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  October 23, 2000

Outstanding Teacher Engages
Students Through Storytelling Skills

There are moments when you could close your eyes and imagine there's a campfire in the center of the room and Nina Heller is teaching a course in storytelling. Over the course of two hours, she tells her students many stories.

They are good stories, loaded with dark wisdom about the human condition. Heller's characters live on various edges. They struggle with life and death. They do the best they can. Sometimes they exhibit exceptional courage. All too often it's not good enough. There's a lot of sadness and loss in their lives. Now and then there are moments of bright, ironic humor.


There is the man who, after his father contracts a fast-growing cancer and dies, adopts all of his father's habits, changes his wardrobe, begins collecting the things his father collected, starts to become his father.

There is the woman who claims to remember nothing about her mother - even though it was she who, as a child, discovered her mother's body in the garage, after her mother committed suicide.

There is the man who is distraught over the death of his dog. Only it turns out the dog's death has conjured up the ghost of his father, who died when the man was still young, and to whose sudden passing he has never been able to reconcile himself.

The students pay close attention to these stories, studying the clues in individuals' behaviors that may reveal what is going on in their minds - not just because they will be tested on this material, or because they will have to write papers about it. They pay attention because Nina Heller is a great storyteller. And her gift is all the greater because her stories are true, and she cares about the real people who populate them.

Heller is an associate professor at the UConn School of Social Work. Now in her seventh year at UConn, she previously lectured at Smith College and, for 15 years, was a member of the professional staff of the Brattleboro Retreat, a private psychiatric hospital in Brattleboro, Vt., where she still maintains a home and a private practice in psychotherapy.

Her entry into teaching came at Smith, while she was completing her doctorate in the late 1980s. Dealing with "some very challenging patients," she had gone back to school because she felt she needed more clinical education. But she was invited to teach a course and that, combined with the satisfaction she'd gotten from supervising a group of graduate students at Brattleboro convinced her she had a calling to teach.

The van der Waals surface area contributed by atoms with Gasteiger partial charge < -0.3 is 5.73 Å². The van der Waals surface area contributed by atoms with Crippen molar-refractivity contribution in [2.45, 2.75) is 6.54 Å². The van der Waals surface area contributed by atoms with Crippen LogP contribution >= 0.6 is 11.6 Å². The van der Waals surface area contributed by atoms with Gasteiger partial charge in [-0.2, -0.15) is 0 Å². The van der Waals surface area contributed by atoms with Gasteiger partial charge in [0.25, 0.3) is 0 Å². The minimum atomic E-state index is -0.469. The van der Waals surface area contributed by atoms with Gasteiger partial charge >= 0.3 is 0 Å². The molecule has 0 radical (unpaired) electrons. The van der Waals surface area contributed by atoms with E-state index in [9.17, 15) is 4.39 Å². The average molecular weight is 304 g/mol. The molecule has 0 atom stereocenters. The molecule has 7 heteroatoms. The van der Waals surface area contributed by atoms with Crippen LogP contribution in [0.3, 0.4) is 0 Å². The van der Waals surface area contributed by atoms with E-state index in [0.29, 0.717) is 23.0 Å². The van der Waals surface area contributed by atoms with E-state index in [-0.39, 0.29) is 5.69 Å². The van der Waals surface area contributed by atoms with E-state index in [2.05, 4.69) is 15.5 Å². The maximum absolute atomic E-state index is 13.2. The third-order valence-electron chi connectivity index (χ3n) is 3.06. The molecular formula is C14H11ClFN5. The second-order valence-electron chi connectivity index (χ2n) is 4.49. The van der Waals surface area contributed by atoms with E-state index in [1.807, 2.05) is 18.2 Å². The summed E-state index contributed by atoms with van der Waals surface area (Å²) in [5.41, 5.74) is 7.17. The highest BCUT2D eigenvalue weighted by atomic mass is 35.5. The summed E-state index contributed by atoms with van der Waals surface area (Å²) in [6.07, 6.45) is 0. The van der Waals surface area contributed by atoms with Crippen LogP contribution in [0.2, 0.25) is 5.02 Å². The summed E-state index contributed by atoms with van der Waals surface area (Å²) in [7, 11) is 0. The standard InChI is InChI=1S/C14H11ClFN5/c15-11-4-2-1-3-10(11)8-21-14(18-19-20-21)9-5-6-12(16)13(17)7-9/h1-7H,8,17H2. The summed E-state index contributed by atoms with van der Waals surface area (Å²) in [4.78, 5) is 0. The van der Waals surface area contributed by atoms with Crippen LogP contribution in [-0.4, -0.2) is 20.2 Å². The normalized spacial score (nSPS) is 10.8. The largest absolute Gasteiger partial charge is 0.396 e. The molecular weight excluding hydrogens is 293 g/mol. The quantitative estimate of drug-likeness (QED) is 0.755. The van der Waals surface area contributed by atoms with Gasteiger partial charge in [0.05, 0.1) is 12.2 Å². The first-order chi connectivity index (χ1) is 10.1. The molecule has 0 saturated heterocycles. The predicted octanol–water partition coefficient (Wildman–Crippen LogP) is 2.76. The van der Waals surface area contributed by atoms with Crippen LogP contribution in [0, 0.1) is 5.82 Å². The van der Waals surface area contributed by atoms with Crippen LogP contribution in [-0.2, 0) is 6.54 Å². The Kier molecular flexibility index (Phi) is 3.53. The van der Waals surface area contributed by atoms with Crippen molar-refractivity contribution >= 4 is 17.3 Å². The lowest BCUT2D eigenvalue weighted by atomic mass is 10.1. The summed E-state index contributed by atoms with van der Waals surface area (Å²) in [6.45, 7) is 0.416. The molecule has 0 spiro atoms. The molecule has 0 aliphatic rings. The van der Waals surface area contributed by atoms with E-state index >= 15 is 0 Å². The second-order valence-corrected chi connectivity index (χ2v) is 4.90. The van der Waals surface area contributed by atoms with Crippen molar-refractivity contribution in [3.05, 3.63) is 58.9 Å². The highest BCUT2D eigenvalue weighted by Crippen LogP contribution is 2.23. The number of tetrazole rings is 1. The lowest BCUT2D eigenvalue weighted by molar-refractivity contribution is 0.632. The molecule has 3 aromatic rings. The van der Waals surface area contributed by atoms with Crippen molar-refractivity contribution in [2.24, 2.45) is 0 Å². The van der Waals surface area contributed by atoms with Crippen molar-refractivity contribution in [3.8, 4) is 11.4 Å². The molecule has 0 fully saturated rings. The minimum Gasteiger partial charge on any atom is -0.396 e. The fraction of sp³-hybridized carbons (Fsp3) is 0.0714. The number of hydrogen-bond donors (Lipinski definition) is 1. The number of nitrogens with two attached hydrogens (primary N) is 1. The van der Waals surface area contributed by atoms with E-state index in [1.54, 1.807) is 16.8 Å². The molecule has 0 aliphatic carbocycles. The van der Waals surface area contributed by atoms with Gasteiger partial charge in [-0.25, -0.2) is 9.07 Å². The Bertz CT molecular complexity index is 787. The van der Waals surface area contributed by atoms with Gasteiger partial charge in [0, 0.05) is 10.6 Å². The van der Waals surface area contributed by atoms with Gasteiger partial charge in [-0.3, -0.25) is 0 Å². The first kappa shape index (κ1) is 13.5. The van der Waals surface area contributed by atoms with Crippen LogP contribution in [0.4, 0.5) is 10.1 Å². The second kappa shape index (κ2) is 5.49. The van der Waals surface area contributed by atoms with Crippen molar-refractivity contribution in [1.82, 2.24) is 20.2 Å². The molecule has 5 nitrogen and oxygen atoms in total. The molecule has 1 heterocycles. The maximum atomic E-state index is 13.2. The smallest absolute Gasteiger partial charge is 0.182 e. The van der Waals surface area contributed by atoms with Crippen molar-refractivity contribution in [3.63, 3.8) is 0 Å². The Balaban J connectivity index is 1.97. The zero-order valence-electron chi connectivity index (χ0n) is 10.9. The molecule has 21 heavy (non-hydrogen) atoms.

Since coming to UConn, she has taught nine different courses, five in the past two years. She rotates the courses in order to stay fresh, maintaining course outlines she has developed, but constantly updating the courses with new material from professional journals and from her own clinical practice. The stories she tells in the class are a tool to link case concepts with important ideas in social work theory.

Teaching, says Heller, is helpful in both her scholarship - she often gets ideas for papers she is working on - and her clinical work. Though her work with her clients often informs the class, she also gets insights from students that help her address clients' problems.

"My teaching is about professional education," she says. "I have a real investment in graduating good, competent professionals. And the students, in turn, demand the best. Our students have real clarity about what they want from their education. They are mature. Nearly all of them have some degree of experience in the field. Many are making major sacrifices - balancing their career and family responsibilities - to be here. I feel that I owe them the very best."

Apparently, that's what she is giving them, because the students give her high marks for her teaching.

"She's a very focused professor," says Laura Washburn, of Amherst, Mass., who makes a weekly trek to West Hartford to participate in Heller's Casework 3 course, one of four casework courses students at the School are required to complete. "Because the course is clearly laid out, she's able to allow a great deal of student participation. And there's a great comfort level. Students want to participate and bring their experiences to her class."

Andrea Krofina, of Trumbull, agrees: "She's also very patient. She answers questions and uses examples from her own experience. She tries to relate the course to the work her students are doing. It makes the course very real."

"It's clear that she's very committed to her clients," says Sarah Matus, of Glastonbury. "She presents a lot of cases and materials from her private practice and we learn not only from what she's doing, but from the way she relates to the people she's helping. You want to emulate her style."

Students are not the only ones impressed with Heller's work. Last spring she won two major university-wide awards - the Alumni Association Award for Excellence in Teaching and the only University Teaching Fellowship awarded this year.

"It's gratifying to be recognized for something that's so much fun and really feels like second nature," says Heller. "What's most gratifying is the opportunity to work with these students. Their commitment to the profession is inspiring."

Jim Smith